Longtime friend of the blog Bill, on his strong new blog The Daily Something, does a pretty nifty job of parsing out the Twins outfield/DH logjam.
For The Common Man’s money (of which there is precious little), the best alignments in the near future involve Denard Span/Carlos Gomez/Michael Cuddyer/Jason Kubel vs. RHP and Span/Gomez/Cuddyer/Joe Mauer vs. LHP with Mike Redmond or Jose Morales behind the plate. This would allow Mauer to rest his back until he proves he’s durable enough to be behind the plate every day. Delmon Young should be back in the minors learning either a) how to keep from hitting grounder after grounder to shortstop, b) how to play in the outfield, c) how to convey that he’s making a least a modicum of effort, or, ideally, d) all three.
Anyway, in the course of his examination, Bill throws out that Cuddyer “hits righties well enough to justify playing every day for most clubs.” It’s an argument The Common Man has heard time and again with the Twins, that they have five everyday outfielders, all of whom deserve to start and who could, in all probability, start elsewhere. In particular, a lot of Twins fans were hoping Cuddyer, the oldest and most expensive of the quintet, would have been dealt to start elsewhere. But is Cuddyer really that valuable? How many teams could actually use him?
Michael Cuddyer wasn’t healthy last year, so that’s a bad season on which to judge. That said, his career has contained exactly one year of very good hitting, 2007, when he hit .284/.362/.504 and had an OPS+ of 124. Other than that, he’s almost exactly an average hitter in his career. And since moving to RF, he’s been about five runs below average a year on defense. He has value, sure, but not as much as you’d think, given how Twins fans have built him up over the past three years.
So who might be interested in a slightly used Cuddyer? Could most clubs actually use an average hitter (not an average corner OF bat) to play a corner or DH spot? What if he makes $8 million a year? The answer, unsurprisingly is “no.” Here’s the breakdown, team by team:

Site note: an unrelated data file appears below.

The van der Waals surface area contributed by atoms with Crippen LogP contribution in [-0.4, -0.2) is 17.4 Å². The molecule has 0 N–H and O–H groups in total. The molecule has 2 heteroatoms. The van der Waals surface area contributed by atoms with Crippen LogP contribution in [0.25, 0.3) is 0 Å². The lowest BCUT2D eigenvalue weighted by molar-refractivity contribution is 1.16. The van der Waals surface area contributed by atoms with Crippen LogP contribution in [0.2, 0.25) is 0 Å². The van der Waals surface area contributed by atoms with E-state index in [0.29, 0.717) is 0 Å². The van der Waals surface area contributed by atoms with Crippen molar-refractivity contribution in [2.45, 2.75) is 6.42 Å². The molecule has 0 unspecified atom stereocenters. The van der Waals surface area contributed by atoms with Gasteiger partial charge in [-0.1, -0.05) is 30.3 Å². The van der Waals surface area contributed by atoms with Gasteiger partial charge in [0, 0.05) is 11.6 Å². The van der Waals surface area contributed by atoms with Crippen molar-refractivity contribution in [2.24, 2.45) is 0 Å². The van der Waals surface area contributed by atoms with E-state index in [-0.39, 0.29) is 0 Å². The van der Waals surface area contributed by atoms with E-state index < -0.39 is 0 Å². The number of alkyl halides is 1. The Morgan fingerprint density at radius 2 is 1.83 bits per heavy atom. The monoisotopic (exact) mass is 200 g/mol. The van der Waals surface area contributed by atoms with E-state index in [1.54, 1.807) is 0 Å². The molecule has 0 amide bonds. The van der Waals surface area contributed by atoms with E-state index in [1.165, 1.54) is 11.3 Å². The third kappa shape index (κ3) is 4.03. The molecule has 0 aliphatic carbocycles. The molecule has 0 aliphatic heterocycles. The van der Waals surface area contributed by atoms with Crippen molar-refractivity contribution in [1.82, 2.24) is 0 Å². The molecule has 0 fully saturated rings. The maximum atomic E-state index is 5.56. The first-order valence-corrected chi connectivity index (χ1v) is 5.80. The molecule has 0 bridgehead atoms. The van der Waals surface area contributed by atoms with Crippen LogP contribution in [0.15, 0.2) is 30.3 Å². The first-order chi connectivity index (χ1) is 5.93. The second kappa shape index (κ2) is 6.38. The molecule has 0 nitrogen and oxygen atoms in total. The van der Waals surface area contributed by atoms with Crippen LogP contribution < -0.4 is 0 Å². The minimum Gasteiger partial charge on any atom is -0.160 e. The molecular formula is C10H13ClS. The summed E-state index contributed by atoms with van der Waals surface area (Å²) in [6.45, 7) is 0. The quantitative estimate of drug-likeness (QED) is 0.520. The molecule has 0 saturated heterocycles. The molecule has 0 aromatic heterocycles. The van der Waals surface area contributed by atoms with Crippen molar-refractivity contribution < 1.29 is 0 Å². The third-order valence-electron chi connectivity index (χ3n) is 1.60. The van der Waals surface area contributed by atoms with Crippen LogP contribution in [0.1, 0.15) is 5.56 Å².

Adam Lind, Alexis Rios, and Travis Snider are just fine, thank you.
OriolesLF Felix Pie
Yeah, Cuddyer’s a better option than Pie at this point, and likely always will be. But I like Pie; he’s young and cheap and still has room to grow. A slight nod to Cuddyer here, though his contract makes it close.
The Rays have a plethora of corner men, and are unlikely to make use of Cuddyer.
No thanks, the Sox will stick with Jason Bay and JD Drew
The only way Cuddyer makes sense is if Damon moves back to center, weakening the Yankee defense further. And I don’tsee that happening, do you?
The Indians could probably use Cuddyer, as LF Ben Francisco seems more like a tweener bat in a bopper’s position. Then again, Matt LaPorta may be ready any day.
If he’s healthy and has his head on straight, RF Jose Guillen is a better bet than Cuddyer. Even for the money, I might rather have Guillen for $12 million than Cuddyer for $8 million (but probably not). In any case, the Royals aren’t about to add to their payroll commitments.
LF Carlos Guillen, DH Marcus Thames
Carlos Guillen has been an adventure in LF, and Marcus Thames is no one’s idea of a good hitter, so maybe a Cuddyer in LF and Guillen at DH would make sense for a team that isn’t shy about handing out money to risky players (see Willis, Dontrelle), especially since it would save Guillen some wear and tear.
Carlos Quentin, Jermaine Dye, and Jim Thome aren’t going anywhere.